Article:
Adventurers take their stash of whatever they're willing to put down (Credit wise) into some money market account or something, or something really safe if they want and get a flat annual return. But since the focus of money in SF remains "to buy stuff" as opposed to real life concepts of "retire + good life", how PCs obtain money is wonky compared to how everyone else would to try to live normal lives.
I always assumed when PCs use profession checks the wonkiness comes in because they're not really doing a conventional work period. Basically they're jumping in as temp work, rustling something up associated with their skills but well below 'adventuring' tier. Super safe but then super low in rewards relatively.
On the other hand, in a narrative sense if they actually got a long term job and became functionally an NPC working for a group/etc, they could have salaries or whatever. I just figured the rules were intentionally weak so even they have 'off time' its not a real replacement for being a PC adventurer.
Referring back to the OP< I'd also suggest that the community at large within the setting is less focused on time in the way that we are in real life. Nowadays we expect things in a certain timely manner because we have a decent handle on how long things should take, you can track your packages through amazon, whatever.
But on the larger scale of Starfinder civilization, I'd think it'd be appropriate that people are ok with longer timelines if interstellar travel is expected.
I dunno, realistically if you're already in a suit, there's not reason not to flip it on if you're expecting combat. So maybe if there's the equivalent of a surprise round.
Houserule wise tho, I'd say something about 'multiple nukes on the same target can raise effective radiation level beyond listed', like, 1 big nuke does medium radiation. get hit again? That radiation level might become heavy, etc. Or some sorta sliding scale. But the problem I could see with that would be "well, then we just throw 4 nukes at someone and they'll all just be stuck at deadly."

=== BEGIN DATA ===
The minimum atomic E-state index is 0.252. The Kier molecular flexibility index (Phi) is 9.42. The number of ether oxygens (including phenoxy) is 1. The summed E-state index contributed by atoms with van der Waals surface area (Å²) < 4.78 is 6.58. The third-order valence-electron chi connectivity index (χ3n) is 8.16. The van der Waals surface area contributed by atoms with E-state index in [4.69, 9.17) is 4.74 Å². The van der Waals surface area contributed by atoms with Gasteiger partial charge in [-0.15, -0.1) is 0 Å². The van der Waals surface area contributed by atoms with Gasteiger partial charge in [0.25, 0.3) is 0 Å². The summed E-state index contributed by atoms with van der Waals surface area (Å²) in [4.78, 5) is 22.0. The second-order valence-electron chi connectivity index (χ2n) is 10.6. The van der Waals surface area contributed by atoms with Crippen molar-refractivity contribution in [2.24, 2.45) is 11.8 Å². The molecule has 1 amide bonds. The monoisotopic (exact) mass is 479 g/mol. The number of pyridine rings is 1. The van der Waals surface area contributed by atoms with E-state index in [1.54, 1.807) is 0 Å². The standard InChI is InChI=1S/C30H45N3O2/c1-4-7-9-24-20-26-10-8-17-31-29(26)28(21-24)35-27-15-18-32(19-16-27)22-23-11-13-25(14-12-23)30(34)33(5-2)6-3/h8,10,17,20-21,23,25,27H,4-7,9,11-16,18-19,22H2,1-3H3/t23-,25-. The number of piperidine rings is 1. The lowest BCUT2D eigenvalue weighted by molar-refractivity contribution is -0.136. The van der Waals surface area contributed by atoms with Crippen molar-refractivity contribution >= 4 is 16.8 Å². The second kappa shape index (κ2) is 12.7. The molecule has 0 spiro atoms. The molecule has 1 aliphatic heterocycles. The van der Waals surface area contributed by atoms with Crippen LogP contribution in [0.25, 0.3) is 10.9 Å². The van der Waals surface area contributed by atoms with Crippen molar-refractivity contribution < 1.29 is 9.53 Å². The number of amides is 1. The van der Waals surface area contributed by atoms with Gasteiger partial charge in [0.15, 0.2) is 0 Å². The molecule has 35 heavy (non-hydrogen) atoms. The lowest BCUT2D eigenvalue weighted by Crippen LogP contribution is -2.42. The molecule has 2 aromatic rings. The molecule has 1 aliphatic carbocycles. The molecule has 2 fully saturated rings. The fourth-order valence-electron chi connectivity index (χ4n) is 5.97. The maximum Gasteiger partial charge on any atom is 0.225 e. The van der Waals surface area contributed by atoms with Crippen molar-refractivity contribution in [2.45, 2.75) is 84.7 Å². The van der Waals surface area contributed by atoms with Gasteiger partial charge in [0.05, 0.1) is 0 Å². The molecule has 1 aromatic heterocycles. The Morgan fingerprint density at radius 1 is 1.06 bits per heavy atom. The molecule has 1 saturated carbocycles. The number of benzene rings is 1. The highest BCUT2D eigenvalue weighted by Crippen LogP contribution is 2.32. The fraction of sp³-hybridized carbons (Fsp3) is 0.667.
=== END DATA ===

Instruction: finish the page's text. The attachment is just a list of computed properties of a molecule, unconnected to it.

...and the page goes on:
Creating a 'plausible' planetary environment that prevents starship or capital grade weapon 'solutions'
I'm also considering a Scarif type approach. In this case a world otherwise locked behind a major artifact+ quality planetary shield with the only entrance being the shield-ring facility of a lost race. Unlike the Scarif ring, it can't be closed, so there will always be an opening, unless you physically block it with ships or something.
Otherwise it acts as an impressive (and kinda scary) chokepoint of planetary access. Basically anyone that controls the ring controls the planet access. And the existence is a little unnerving, I mean, how safe would you feel living on a planet that only had one exit and that exit was made by some powerful alien beings for god knows what reason. What if the owners show up one day to cap that open mason jar?
Capital ships could sit in orbit and bomb it all they like and not make a dent in the shield.
For further stuff I'd go, "it seems the shield is there to act as the magnetotype atmosphere shield of the planet, since it doesn't seem to have one of its own', oh, and giant monsters and stuff.
Alternately we can also maybe look at ship complements on a scale of the Colonial Marines (aliens) or like...I dunno Deathwatch Space Marines.
You can have these huge ass ships that have relatively small crews, to ridiculously small crews, to practically automated. While the general expectation is a PC sized group of eh...6 on the high end, runs around in an explorer that it becomes totally ok if they run around in a Destroyer or larger
Still I wouldn't mind, maybe when the Ships book comes out, of a rough estimate of how many ships are in various fleets and stuff. Like Corpse fleet has "each admiral has several dozen ships" and 'rear admirals and commodores have fleets of 4 to 8 ships" and a general restriction of "task forces rarely work with each other to hide their numbers" but we don't have an idea of "how many admirals/thus larger task force fleets' or 'how many smaller 4-8 fleets"
Again, in the practical sense it doesn't really matter since you shouldn't be throwing "task forces" level stuff at PCs anyway unless they're also part of a 'task force' level size feet for your adventure narrative.
I like it. Gets a little wonky on the metaphysical though. Like unlike 'conventional life' in the AC setting where the whole "Does the Soul really exist?" it does in Starfinder.
So if you die, but your stack remains...but what happens to your soul, do you go get judged and the copy is just a copy? Is the stack like a 'magic jar' for your soul? meaning you don't actually die until the stack is destroyed too?
I suggest in the meantime we keep bringing up wonky realizations of existing stuff, so they know what they can focus on :)